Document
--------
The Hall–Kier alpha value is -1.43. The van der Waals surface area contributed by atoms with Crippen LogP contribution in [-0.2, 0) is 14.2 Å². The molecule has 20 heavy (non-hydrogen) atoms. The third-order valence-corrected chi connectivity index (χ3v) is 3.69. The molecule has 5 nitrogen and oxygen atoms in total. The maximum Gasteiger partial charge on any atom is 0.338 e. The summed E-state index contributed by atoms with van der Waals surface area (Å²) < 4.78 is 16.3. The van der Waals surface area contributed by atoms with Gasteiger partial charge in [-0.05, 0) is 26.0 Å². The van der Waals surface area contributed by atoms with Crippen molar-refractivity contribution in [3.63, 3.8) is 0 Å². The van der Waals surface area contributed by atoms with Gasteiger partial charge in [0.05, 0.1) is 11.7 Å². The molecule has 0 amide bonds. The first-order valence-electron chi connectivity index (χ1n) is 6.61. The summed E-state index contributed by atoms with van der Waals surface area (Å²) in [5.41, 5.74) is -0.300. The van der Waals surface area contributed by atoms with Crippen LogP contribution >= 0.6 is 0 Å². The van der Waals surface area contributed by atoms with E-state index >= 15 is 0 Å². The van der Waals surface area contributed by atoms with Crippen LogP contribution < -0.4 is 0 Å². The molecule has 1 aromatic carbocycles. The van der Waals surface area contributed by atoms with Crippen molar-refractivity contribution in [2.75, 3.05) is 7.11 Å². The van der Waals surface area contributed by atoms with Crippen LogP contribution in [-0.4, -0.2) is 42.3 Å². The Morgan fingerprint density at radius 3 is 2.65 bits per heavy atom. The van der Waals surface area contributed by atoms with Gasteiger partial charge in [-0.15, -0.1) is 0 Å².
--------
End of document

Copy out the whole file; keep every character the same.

The Hall–Kier alpha value is -1.43. The van der Waals surface area contributed by atoms with Crippen LogP contribution in [-0.2, 0) is 14.2 Å². The molecule has 20 heavy (non-hydrogen) atoms. The third-order valence-corrected chi connectivity index (χ3v) is 3.69. The molecule has 5 nitrogen and oxygen atoms in total. The maximum Gasteiger partial charge on any atom is 0.338 e. The summed E-state index contributed by atoms with van der Waals surface area (Å²) < 4.78 is 16.3. The van der Waals surface area contributed by atoms with Gasteiger partial charge in [-0.05, 0) is 26.0 Å². The van der Waals surface area contributed by atoms with Crippen molar-refractivity contribution in [3.63, 3.8) is 0 Å². The van der Waals surface area contributed by atoms with Gasteiger partial charge in [0.05, 0.1) is 11.7 Å². The molecule has 0 amide bonds. The first-order valence-electron chi connectivity index (χ1n) is 6.61. The summed E-state index contributed by atoms with van der Waals surface area (Å²) in [5.41, 5.74) is -0.300. The van der Waals surface area contributed by atoms with Crippen LogP contribution >= 0.6 is 0 Å². The van der Waals surface area contributed by atoms with E-state index >= 15 is 0 Å². The van der Waals surface area contributed by atoms with Crippen LogP contribution < -0.4 is 0 Å². The molecule has 1 aromatic carbocycles. The van der Waals surface area contributed by atoms with Crippen molar-refractivity contribution in [2.75, 3.05) is 7.11 Å². The van der Waals surface area contributed by atoms with Crippen LogP contribution in [-0.4, -0.2) is 42.3 Å². The Morgan fingerprint density at radius 3 is 2.65 bits per heavy atom. The van der Waals surface area contributed by atoms with Gasteiger partial charge in [-0.15, -0.1) is 0 Å².